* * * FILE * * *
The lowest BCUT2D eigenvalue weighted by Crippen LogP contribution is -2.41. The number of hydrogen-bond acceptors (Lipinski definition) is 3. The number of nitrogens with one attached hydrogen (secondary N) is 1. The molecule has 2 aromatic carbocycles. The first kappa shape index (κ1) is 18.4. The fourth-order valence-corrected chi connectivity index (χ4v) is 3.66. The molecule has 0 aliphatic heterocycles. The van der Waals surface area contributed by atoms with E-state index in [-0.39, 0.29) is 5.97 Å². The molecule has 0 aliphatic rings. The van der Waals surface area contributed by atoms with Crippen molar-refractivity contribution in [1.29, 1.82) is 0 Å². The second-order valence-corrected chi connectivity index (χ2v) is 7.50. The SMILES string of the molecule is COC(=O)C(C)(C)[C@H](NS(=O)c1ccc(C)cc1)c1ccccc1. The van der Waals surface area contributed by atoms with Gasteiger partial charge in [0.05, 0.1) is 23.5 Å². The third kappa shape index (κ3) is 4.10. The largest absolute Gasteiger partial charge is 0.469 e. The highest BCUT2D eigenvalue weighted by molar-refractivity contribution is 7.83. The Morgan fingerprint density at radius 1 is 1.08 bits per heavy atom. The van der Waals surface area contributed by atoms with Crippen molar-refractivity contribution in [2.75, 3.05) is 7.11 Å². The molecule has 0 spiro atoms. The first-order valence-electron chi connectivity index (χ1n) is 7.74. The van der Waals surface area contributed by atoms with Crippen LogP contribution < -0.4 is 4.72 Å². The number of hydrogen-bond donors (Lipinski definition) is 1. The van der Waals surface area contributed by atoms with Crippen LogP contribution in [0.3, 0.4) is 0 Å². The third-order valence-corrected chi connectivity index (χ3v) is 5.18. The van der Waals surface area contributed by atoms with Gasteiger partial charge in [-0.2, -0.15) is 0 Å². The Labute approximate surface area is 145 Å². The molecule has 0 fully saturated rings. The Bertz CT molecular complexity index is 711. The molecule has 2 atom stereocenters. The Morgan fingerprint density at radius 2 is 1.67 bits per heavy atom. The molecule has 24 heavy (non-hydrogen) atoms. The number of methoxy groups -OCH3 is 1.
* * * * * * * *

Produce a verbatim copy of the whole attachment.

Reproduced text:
The lowest BCUT2D eigenvalue weighted by Crippen LogP contribution is -2.41. The number of hydrogen-bond acceptors (Lipinski definition) is 3. The number of nitrogens with one attached hydrogen (secondary N) is 1. The molecule has 2 aromatic carbocycles. The first kappa shape index (κ1) is 18.4. The fourth-order valence-corrected chi connectivity index (χ4v) is 3.66. The molecule has 0 aliphatic heterocycles. The van der Waals surface area contributed by atoms with E-state index in [-0.39, 0.29) is 5.97 Å². The molecule has 0 aliphatic rings. The van der Waals surface area contributed by atoms with Crippen molar-refractivity contribution in [1.29, 1.82) is 0 Å². The second-order valence-corrected chi connectivity index (χ2v) is 7.50. The SMILES string of the molecule is COC(=O)C(C)(C)[C@H](NS(=O)c1ccc(C)cc1)c1ccccc1. The van der Waals surface area contributed by atoms with Gasteiger partial charge in [0.05, 0.1) is 23.5 Å². The third kappa shape index (κ3) is 4.10. The largest absolute Gasteiger partial charge is 0.469 e. The highest BCUT2D eigenvalue weighted by molar-refractivity contribution is 7.83. The Morgan fingerprint density at radius 1 is 1.08 bits per heavy atom. The van der Waals surface area contributed by atoms with Crippen molar-refractivity contribution in [2.75, 3.05) is 7.11 Å². The molecule has 0 spiro atoms. The first-order valence-electron chi connectivity index (χ1n) is 7.74. The van der Waals surface area contributed by atoms with Crippen LogP contribution < -0.4 is 4.72 Å². The number of hydrogen-bond donors (Lipinski definition) is 1. The van der Waals surface area contributed by atoms with Crippen LogP contribution in [0.3, 0.4) is 0 Å². The third-order valence-corrected chi connectivity index (χ3v) is 5.18. The van der Waals surface area contributed by atoms with Gasteiger partial charge in [-0.2, -0.15) is 0 Å². The Labute approximate surface area is 145 Å². The molecule has 0 fully saturated rings. The Bertz CT molecular complexity index is 711. The molecule has 2 atom stereocenters. The Morgan fingerprint density at radius 2 is 1.67 bits per heavy atom. The molecule has 24 heavy (non-hydrogen) atoms. The number of methoxy groups -OCH3 is 1.